This post was written for The Rentables Apartment Blog as the fourth part of a series entitled “Building Your Real Estate Investment Team.”
If you’ve been following this series, you may have already lined up your financing for your next investment property purchase and began looking for a property with your Realtor. In part 4 we’ll be taking a look at what you’ll want to find in a real estate lawyer to add to your team. Regardless of whether you structure your deal in a simple or complicated manner, you’ll at least need a lawyer to close the deal.
When looking for a lawyer to handle your real estate needs, you want to be sure to find someone who is experienced in this area. Different lawyers specialize in different areas, so be sure to find a competent real estate lawyer who is familiar working with the type of properties you’ll be buying.
Real Estate Investment Team selection criteria
Here comes a familiar list if you’ve been reading along in this series. Just like selecting other members of your team, you’ll want to look for a lawyer who:
- Owns investment real estate themselves
- Cares about your goals
- Has the appropriate qualifications
- Has specific experience working with investment properties in the area
- Has reasonable fees
- Provides positive chemistry
Why Add a Lawyer to Your Team?
If you want to buy property you’ll need a lawyer to get the deal done. Beyond simply closing your deals, the expertise of a real estate specific lawyer will help you avoid many legal pitfalls throughout your investing career.
Beyond closings, lawyers can help determine the best structure for your real estate investment business based on your goals. They can also draft or review legal agreements between other business partners or joint venture partners, and even help setup syndicated deals if you ever decide to go that route.
Depending on the service you require, your lawyer will be compensated differently.
For a basic closing most lawyers have set rates and will be able to provide a fee schedule. Some even guarantee the rate so that if any additional issues arise during closing you won’t be out of pocket for those extra expenses.
When you get into planning for legal structures or drafting and reviewing agreements an hourly rate is most common. Other arrangements include percentage based fees or contingency fees when dealing with probate or lawsuits and your representative will receive payment based on the outcome of a particular case.
Legal fees can add up quickly, so it is best to do some research and know what you want before working with your lawyer.
Finding a Lawyer
There are plenty of lawyers out there, so simply finding one isn’t difficult. You can either open up your phone book, search online or browse your local bar to get a name. The best way to go about finding a good real estate lawyer is to get referrals; specifically from other investors. Alternatively, if you’ve found a great Realtor who knows their way around investments, they should be able to recommend a suitable lawyer as well. Once you have a lawyer in mind,be sure to go through the criteria above and have a brief conversation to determine if this is someone you would want to work with.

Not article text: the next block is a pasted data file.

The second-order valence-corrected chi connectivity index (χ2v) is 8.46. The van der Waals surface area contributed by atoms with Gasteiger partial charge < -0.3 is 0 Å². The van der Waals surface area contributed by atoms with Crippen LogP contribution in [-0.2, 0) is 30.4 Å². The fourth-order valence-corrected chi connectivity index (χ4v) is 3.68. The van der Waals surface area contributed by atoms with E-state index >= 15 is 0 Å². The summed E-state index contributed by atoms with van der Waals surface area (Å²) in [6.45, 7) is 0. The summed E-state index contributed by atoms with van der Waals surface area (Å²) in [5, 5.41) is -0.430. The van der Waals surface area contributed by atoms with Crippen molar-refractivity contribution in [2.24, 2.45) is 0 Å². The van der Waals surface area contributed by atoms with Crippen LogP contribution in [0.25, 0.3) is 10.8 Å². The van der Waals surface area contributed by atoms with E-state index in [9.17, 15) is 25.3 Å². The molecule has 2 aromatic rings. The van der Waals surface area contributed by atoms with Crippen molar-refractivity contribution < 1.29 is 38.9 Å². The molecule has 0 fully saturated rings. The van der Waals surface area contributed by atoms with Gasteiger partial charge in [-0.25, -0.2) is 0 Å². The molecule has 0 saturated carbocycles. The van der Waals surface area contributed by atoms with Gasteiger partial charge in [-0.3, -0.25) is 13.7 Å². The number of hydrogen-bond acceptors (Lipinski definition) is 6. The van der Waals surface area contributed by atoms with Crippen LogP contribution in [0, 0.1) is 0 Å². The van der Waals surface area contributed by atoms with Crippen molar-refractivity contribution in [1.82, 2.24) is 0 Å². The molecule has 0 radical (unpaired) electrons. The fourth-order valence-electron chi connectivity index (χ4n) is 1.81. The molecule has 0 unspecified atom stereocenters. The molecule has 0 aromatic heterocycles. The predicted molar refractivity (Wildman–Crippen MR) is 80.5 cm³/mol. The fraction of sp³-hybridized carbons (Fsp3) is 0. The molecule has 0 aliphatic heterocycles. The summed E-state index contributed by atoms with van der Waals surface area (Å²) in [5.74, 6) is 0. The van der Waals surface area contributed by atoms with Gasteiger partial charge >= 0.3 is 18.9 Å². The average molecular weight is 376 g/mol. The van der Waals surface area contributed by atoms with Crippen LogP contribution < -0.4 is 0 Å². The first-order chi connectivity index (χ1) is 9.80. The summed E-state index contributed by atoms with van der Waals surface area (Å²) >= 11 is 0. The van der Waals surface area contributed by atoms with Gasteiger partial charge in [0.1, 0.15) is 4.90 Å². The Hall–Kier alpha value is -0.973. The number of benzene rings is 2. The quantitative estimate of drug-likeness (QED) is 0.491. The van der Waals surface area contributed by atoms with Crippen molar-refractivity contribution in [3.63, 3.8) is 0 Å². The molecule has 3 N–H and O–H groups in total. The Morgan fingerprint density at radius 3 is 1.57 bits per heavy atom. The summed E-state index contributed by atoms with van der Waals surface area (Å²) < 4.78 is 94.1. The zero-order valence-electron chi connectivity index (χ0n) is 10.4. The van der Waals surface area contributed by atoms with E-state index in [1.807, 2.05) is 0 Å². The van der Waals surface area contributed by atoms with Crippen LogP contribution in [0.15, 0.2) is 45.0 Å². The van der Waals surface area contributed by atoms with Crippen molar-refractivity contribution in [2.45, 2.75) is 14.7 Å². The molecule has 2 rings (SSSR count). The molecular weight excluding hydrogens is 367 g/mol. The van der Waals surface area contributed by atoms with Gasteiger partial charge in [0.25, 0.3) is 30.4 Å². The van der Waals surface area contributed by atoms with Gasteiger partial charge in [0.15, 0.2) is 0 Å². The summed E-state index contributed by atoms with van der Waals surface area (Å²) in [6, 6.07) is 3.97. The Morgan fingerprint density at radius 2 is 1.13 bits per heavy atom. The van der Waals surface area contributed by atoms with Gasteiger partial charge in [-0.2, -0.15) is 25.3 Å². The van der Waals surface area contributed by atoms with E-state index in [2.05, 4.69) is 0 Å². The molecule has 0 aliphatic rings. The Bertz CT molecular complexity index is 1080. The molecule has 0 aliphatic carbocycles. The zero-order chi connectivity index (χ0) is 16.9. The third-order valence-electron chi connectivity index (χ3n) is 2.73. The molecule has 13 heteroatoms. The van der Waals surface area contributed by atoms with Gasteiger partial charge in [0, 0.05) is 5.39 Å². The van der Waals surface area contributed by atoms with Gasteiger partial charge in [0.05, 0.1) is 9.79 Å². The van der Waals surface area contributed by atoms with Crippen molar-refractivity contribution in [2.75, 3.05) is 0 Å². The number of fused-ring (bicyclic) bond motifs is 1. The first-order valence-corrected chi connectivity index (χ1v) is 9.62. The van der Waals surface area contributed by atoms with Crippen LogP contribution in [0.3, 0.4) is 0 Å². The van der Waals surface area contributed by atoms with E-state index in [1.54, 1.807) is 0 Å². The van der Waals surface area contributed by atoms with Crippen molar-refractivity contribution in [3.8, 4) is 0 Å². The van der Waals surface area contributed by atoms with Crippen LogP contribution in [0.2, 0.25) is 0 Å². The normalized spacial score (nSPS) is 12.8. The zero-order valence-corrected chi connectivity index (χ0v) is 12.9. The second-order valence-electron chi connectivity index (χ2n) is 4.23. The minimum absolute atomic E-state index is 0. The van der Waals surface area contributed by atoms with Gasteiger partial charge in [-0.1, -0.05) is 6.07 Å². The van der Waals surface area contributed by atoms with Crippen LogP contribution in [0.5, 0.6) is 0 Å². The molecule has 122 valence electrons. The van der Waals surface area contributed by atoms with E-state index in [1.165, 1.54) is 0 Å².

Most professionals have some sort of qualification and legal professionals are no different. Which qualification you’ll need to look for in a lawyer varies by region, but you’ll want to ensure they are a member of the local bar in good standing. Keep in mind a referral from a trusted associate goes a long way, but you should always do your own due diligence.
Investment specific experience
Finding someone with investment specific experience to represent your legal interests is critical, just as with any other member of your real estate investment team. Make sure to find a lawyer who is very familiar with investment real estate, and preferably someone who owns real estate themselves. If they have their own real estate, they are most likely going to be well informed and will be able to relate to your specific needs as an investor.
With a lawyer in mind, consider whether they meet the 6 criteria above. If they do, setup a half hour consultation which is usually free. At this point you can come prepared with any questions or concerns you have and see if they pass your gut check. If you hit it off, see what they need from you once you have an accepted offer to work with.
Check back soon for Part 5 of Building Your Real Estate Investment Team where we examine what to look for in a Home Inspector.
Building Your Real Estate Investment Team Series:
Building Your Real Estate Investment Team – Part 1: Introduction
Building Your Real Estate Investment Team – Part 2: Selecting a Mortgage Broker
Building Your Real Estate Investment Team – Part 3: Selecting a Realtor
Building Your Real Estate Investment Team – Part 4: Selecting a Lawyer
Building Your Real Estate Investment Team – Part 5: Selecting a Home Inspector
Building Your Real Estate Investment Team – Part 6: Selecting an Insurance Broker
Building Your Real Estate Investment Team – Part 7: Selecting a Property Manager
Building Your Real Estate Investment Team – Part 8: Selecting an Accountant
Building Your Real Estate Investment Team – Part 9: Conclusion
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